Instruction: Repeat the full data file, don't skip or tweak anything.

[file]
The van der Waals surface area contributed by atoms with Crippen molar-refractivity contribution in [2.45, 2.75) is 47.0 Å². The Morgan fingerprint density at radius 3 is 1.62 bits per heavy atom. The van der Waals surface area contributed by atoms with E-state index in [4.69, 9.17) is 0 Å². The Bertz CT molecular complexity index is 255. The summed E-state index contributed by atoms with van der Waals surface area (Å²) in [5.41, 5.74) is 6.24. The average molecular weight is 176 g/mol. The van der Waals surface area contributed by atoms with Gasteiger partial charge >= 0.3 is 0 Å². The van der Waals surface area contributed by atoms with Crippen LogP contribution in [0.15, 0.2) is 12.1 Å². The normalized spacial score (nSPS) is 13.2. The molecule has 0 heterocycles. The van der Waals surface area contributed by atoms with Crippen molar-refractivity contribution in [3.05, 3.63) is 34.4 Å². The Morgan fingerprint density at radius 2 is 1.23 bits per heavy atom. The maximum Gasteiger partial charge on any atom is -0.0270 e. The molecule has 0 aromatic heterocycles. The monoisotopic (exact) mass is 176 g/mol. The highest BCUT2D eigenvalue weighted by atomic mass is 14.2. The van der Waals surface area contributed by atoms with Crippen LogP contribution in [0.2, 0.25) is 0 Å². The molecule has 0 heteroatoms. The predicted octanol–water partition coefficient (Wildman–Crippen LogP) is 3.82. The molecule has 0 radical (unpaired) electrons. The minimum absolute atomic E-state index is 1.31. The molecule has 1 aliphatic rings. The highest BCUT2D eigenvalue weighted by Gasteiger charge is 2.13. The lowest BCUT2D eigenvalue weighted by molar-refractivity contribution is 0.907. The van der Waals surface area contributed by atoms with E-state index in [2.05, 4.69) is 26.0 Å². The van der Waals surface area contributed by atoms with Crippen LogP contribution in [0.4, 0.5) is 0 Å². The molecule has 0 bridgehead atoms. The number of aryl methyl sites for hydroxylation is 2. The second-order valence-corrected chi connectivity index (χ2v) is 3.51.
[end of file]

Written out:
The van der Waals surface area contributed by atoms with Crippen molar-refractivity contribution in [2.45, 2.75) is 47.0 Å². The Morgan fingerprint density at radius 3 is 1.62 bits per heavy atom. The van der Waals surface area contributed by atoms with E-state index in [4.69, 9.17) is 0 Å². The Bertz CT molecular complexity index is 255. The summed E-state index contributed by atoms with van der Waals surface area (Å²) in [5.41, 5.74) is 6.24. The average molecular weight is 176 g/mol. The van der Waals surface area contributed by atoms with Gasteiger partial charge >= 0.3 is 0 Å². The van der Waals surface area contributed by atoms with Crippen LogP contribution in [0.15, 0.2) is 12.1 Å². The normalized spacial score (nSPS) is 13.2. The molecule has 0 heterocycles. The van der Waals surface area contributed by atoms with Crippen molar-refractivity contribution in [3.05, 3.63) is 34.4 Å². The Morgan fingerprint density at radius 2 is 1.23 bits per heavy atom. The maximum Gasteiger partial charge on any atom is -0.0270 e. The molecule has 0 aromatic heterocycles. The monoisotopic (exact) mass is 176 g/mol. The highest BCUT2D eigenvalue weighted by atomic mass is 14.2. The van der Waals surface area contributed by atoms with Crippen LogP contribution in [0.2, 0.25) is 0 Å². The molecule has 0 heteroatoms. The predicted octanol–water partition coefficient (Wildman–Crippen LogP) is 3.82. The molecule has 0 radical (unpaired) electrons. The minimum absolute atomic E-state index is 1.31. The molecule has 1 aliphatic rings. The highest BCUT2D eigenvalue weighted by Gasteiger charge is 2.13. The lowest BCUT2D eigenvalue weighted by molar-refractivity contribution is 0.907. The van der Waals surface area contributed by atoms with E-state index in [2.05, 4.69) is 26.0 Å². The van der Waals surface area contributed by atoms with Crippen LogP contribution in [0.4, 0.5) is 0 Å². The molecule has 0 bridgehead atoms. The number of aryl methyl sites for hydroxylation is 2. The second-order valence-corrected chi connectivity index (χ2v) is 3.51.